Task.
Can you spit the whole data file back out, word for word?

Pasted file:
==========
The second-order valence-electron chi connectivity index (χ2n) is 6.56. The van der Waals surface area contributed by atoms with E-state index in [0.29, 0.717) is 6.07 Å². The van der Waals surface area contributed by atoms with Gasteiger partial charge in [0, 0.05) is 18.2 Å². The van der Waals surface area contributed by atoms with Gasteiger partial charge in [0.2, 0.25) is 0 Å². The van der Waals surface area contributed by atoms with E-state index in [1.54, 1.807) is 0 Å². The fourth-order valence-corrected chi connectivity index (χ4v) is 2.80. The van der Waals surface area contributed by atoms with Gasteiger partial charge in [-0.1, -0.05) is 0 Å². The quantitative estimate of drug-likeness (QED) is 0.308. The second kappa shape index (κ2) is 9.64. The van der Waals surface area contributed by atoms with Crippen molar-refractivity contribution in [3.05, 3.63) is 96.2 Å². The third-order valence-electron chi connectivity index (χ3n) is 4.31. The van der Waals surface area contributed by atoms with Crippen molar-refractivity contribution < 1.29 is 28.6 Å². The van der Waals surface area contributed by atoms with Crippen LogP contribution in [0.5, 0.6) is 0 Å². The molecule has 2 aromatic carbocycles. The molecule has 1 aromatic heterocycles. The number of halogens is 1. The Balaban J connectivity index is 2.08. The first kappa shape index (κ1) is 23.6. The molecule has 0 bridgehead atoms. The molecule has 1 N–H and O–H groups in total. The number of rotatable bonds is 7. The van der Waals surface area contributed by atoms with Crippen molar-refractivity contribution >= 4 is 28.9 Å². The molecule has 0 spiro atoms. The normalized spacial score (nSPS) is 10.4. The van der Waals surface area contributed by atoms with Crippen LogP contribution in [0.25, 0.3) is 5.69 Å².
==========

The second-order valence-electron chi connectivity index (χ2n) is 6.56. The van der Waals surface area contributed by atoms with E-state index in [0.29, 0.717) is 6.07 Å². The van der Waals surface area contributed by atoms with Gasteiger partial charge in [0, 0.05) is 18.2 Å². The van der Waals surface area contributed by atoms with Gasteiger partial charge in [0.2, 0.25) is 0 Å². The van der Waals surface area contributed by atoms with E-state index in [1.54, 1.807) is 0 Å². The fourth-order valence-corrected chi connectivity index (χ4v) is 2.80. The van der Waals surface area contributed by atoms with Gasteiger partial charge in [-0.1, -0.05) is 0 Å². The quantitative estimate of drug-likeness (QED) is 0.308. The second kappa shape index (κ2) is 9.64. The van der Waals surface area contributed by atoms with Crippen molar-refractivity contribution in [3.05, 3.63) is 96.2 Å². The third-order valence-electron chi connectivity index (χ3n) is 4.31. The van der Waals surface area contributed by atoms with Crippen molar-refractivity contribution < 1.29 is 28.6 Å². The van der Waals surface area contributed by atoms with Crippen LogP contribution in [0.5, 0.6) is 0 Å². The molecule has 2 aromatic carbocycles. The molecule has 1 aromatic heterocycles. The number of halogens is 1. The Balaban J connectivity index is 2.08. The first kappa shape index (κ1) is 23.6. The molecule has 0 bridgehead atoms. The molecule has 1 N–H and O–H groups in total. The number of rotatable bonds is 7. The van der Waals surface area contributed by atoms with Crippen molar-refractivity contribution >= 4 is 28.9 Å². The molecule has 0 spiro atoms. The normalized spacial score (nSPS) is 10.4. The van der Waals surface area contributed by atoms with Crippen LogP contribution in [0.25, 0.3) is 5.69 Å².